Arbeia's landmark gatehouse celebrates 30th anniversary
The unique reconstructed West Gate at Arbeia has turned 30 this month.
Officially opened by the Duke of Gloucester on April 6 1988 it was the only reconstructed Roman gateway in the UK erected on its Roman predecessor’s actual remains.
Inspired by Roman reconstructions like the famous 19C Roman fort at Saalburg in Germany, the ambitious reconstruction was the result of years of extensive research and planning.
The research was undertaken by Paul Bidwell OBE, retired head of archaeology at Tyne & Wear Archives & Museums.
He said: “It’s very satisfying to see the West Gate at Arbeia in South Shields see its 30th anniversary. The reconstructed gate house has become an icon for Roman Britain.
“There are no original gateways left anywhere, and as there are no surviving complete Roman buildings in the country it was a very exciting project and generated a huge amount of publicity at the time. I’m very proud to have been part of it; it gives people a real flavour of what it would have actually been like on that very spot 1,800 years ago.”
Coun Alan Kerr said: “It is wonderful to be celebrating 30 years of the reconstructed gateway at Arbeia.
“The impressive West Gate itself is one of the most imposing historical structures in the area and gives a real sense of the size and scale of Roman military architecture.” In Roman times Arbeia was a busy cosmopolitan fort which was the supply base for all the troops and people living along Hadrian’s Wall during the time of the Roman occupation.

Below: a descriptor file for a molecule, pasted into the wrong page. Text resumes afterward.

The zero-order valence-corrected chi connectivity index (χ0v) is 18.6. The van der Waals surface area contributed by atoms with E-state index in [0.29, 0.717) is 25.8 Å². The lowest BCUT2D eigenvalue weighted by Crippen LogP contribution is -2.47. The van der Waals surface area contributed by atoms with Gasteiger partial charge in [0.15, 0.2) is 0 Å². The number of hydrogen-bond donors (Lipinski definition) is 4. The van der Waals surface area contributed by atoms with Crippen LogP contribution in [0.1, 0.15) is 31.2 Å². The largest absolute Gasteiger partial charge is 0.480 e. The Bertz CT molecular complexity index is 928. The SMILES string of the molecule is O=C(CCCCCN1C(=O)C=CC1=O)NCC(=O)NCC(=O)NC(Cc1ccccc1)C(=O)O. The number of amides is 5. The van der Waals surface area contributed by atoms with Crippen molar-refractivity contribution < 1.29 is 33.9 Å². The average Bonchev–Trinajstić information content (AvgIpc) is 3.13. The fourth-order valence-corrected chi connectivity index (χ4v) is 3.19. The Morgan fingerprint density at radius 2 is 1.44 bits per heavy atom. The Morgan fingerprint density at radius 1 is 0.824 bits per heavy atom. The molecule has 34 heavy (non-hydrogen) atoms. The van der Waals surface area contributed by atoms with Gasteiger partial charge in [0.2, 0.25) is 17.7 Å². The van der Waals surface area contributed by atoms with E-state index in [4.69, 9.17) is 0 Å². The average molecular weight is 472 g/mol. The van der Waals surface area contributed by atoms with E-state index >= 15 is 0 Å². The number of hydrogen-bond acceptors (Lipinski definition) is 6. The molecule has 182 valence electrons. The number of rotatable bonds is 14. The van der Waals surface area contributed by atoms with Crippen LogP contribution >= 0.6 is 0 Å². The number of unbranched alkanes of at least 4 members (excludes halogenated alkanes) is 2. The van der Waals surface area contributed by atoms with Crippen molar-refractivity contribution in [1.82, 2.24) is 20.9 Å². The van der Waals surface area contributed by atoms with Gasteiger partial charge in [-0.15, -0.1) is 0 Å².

The fort and museum has just reopened for the season following the ongoing £280,000 improvements which have so far seen new visitor information, navigational paths and platforms around the fort remains and updated displays of some of the finest objects from Roman Britain in the UK.
Thanks to £150,000 from the DCMS/Wolfson Museum and Galleries Fund, £71,800 from the Heritage Lottery Fund (HLF), £59,000 from the Arts Council England (ACE) and £30,000 from a private donor, the improvements are also to include new wayfinding hubs throughout South Shields, AV films, the development of a Roman meadow and new learning resources.
In the galleries visitors can see an intriguing mix of items from over the centuries from before and after Roman rule 1,800 years ago including Syrian and Moorish headstones for beloved freed slaves and early Christian altars.
Arbeia is open seasonally now until September 30, Monday – Friday 10am – 5pm, Saturday 11am – 4pm and Sunday 1pm-4pm and has free entry.